[Add-On Services] From Plumbing to Pest Control – PCT

Large accumulations of an insect in October 2009 [Megacopta cribraria (F.); Heteroptera: Plataspidae]Kudzu beetles, bean plataspid beetles, lablab beetles or spherical stink bugs have been discovered in nine counties in northeast Georgia. Prior to its discovery in Georgia, M. cribraria was not known to be found in the western hemisphere.

When the insect was discovered in Georgia, it flew from nearby kudzu spots (Pueraria spp.) Onto the outside walls of houses and other structures (Fig. 1). As of September 2010, the insect was confirmed in more than 60 counties in north and central Georgia, as well as in limited ranges in North and South Carolina. As of July 26, 2011, the kudzu bug was well established throughout the southeastern United States (Fig. 2). Adults with Megacopta cribraria are 4 to 6 mm long, elongated, olive-green in color with brown spots and produce a slightly offensive odor when disturbed (Fig. 3). It is related to different types of stink bugs.

In its native Asia, Kudzu is one of the preferred hosts of M. cribraria, an invasive vine that was introduced to the US more than 100 years ago as a ground cover to slow soil erosion, and we believe M. cribraria will continue to do so will spread to most of the areas where kudzu is established.

Annoying plague. In autumn of the year, some insect species, triggered by falling temperatures and day lengths, look for remote places where they spend the winter months protected from low temperatures. In the following spring, hibernating insects recover from their winter inactivity in warm temperatures in order to resume their normal life cycle.

In Georgia, the presence of M. cribraria was first detected when large numbers exhibited this wintering behavior in response to falling temperatures in northern Georgia. The insects moved from nearby kudzu patches to the warm, sunlit south and east exposures of nearby homes. They particularly tend towards light surfaces.

Control. It is important to exclude M. cribraria from entering the house. For example, homeowners should ensure that possible routes of insects entering the home are checked. that screens sit well on windows and have no holes; and that the reveal, ridge and gable openings are properly shielded. In places where a strainer cannot be used, e.g. B. around pipe penetrations, steel wool can be stuffed into these openings to prevent M. cribraria from entering. Finally, the doors should be tightly closed when closed and door openers should be installed.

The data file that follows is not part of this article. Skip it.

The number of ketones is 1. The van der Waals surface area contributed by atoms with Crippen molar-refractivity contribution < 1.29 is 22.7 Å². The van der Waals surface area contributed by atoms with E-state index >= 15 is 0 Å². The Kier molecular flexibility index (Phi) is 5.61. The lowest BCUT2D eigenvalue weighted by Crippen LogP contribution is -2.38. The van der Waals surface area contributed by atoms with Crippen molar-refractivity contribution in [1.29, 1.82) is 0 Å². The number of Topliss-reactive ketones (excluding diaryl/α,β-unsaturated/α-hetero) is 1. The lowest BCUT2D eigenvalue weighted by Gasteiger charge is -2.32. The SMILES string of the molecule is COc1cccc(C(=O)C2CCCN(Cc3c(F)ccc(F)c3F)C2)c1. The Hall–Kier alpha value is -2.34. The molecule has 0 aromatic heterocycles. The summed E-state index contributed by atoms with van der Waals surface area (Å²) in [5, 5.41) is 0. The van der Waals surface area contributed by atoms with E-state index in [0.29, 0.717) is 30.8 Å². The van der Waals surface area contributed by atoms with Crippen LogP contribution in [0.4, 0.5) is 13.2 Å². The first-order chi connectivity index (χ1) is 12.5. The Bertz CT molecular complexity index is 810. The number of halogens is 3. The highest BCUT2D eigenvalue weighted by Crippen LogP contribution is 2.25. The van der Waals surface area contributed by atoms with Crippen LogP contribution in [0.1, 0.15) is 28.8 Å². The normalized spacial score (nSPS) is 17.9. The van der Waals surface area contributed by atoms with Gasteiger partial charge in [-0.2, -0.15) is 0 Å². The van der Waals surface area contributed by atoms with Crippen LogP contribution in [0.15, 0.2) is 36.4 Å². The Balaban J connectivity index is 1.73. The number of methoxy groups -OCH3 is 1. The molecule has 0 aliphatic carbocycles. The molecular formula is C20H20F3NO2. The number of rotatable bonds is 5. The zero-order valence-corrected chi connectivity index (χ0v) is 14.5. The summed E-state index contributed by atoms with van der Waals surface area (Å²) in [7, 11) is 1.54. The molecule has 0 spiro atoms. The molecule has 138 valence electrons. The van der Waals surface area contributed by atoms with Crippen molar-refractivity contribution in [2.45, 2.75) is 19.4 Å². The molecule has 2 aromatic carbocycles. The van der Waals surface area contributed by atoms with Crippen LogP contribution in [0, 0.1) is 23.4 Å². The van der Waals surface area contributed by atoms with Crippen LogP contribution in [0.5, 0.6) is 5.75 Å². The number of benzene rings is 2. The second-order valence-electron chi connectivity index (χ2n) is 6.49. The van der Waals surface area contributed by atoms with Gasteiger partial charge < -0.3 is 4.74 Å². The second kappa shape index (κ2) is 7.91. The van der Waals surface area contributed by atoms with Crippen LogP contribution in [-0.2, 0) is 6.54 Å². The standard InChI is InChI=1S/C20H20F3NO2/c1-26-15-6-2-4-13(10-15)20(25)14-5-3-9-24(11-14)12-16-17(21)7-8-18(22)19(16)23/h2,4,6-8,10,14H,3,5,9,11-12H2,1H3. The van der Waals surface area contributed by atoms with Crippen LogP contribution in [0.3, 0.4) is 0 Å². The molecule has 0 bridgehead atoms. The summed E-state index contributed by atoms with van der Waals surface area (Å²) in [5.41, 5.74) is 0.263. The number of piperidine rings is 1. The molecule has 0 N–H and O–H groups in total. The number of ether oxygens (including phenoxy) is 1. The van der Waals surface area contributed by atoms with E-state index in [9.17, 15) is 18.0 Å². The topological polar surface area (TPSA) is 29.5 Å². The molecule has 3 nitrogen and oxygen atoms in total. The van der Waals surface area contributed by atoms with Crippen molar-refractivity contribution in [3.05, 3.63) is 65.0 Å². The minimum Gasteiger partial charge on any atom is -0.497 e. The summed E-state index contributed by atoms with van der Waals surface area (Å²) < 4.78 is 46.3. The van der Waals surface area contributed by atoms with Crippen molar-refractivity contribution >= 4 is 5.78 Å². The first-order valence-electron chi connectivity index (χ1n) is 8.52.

Getting rid of invading insects in private homes may require an outside wall application of an insecticide spray labeled for outdoor insect control. Unfortunately, reapplication may be required as kudzu and other surrounding vegetation often remain a source of re-infestation. To reduce the frequency of re-applications, long-lasting formulations such as microencapsulated and wettable powder products should be used whenever possible. Always read and follow the directions on the product label when using any insecticide-based product. The use of insecticides to control M. cribraria indoors is not recommended.

Insects that have entered the home should not be crushed as this action can stain the interior surfaces and / or create odors that may be difficult to remove. Rather, insects should be vacuumed and the wrapped insects placed in hot soapy water.

Ultimately, controlling M. cribraria on structures is likely to prove frustrating for both homeowners and pest controllers. The overwhelming number of insects combined with one or more nearby sources can make continued control difficult, unless the kudzu can be physically removed or killed with a herbicide. Ultimately, elimination of M. cribraria from homes requires source reduction.

Dan Suiter and Wayne Gardner are professors of entomology at the University of Georgia, Griffin Campus. Lisa M. Ames is the University of Georgia Insect and Turf Weed Diagnostic. Joe E. Eger is with Dow AgroSciences, Tampa, Florida.

Useful references

Eger, JE Jr., LM Ames, DR. Suiter, TM Jenkins, DA Rider, and SE Halbert. 2010. Occurrence of the old world bug Megacopta cribraria (F.) (Heteroptera: Plataspidae) in Georgia: a serious intruder and potential legume pest. Insecta Mundi 0121: 1-11.

Jones, SC and J. Boggs. Multi-colored Asian ladybug. Ohio State University Expansion Leaflet. Number HSE-1030-01. 9 pp.

Suiter, DR, JE Eger Jr., WA Gardner, RC Kemerait, JN All, PM Roberts, JK Greene, LM Ames, GD Buntin, TM Jenkins, and GK Douce. 2010. Discovery and distribution of Megacopta cribraria (Hemiptera: Heteroptera: Plataspidae) in northeast Georgia. Journal of Integrated Pest Management (in press).

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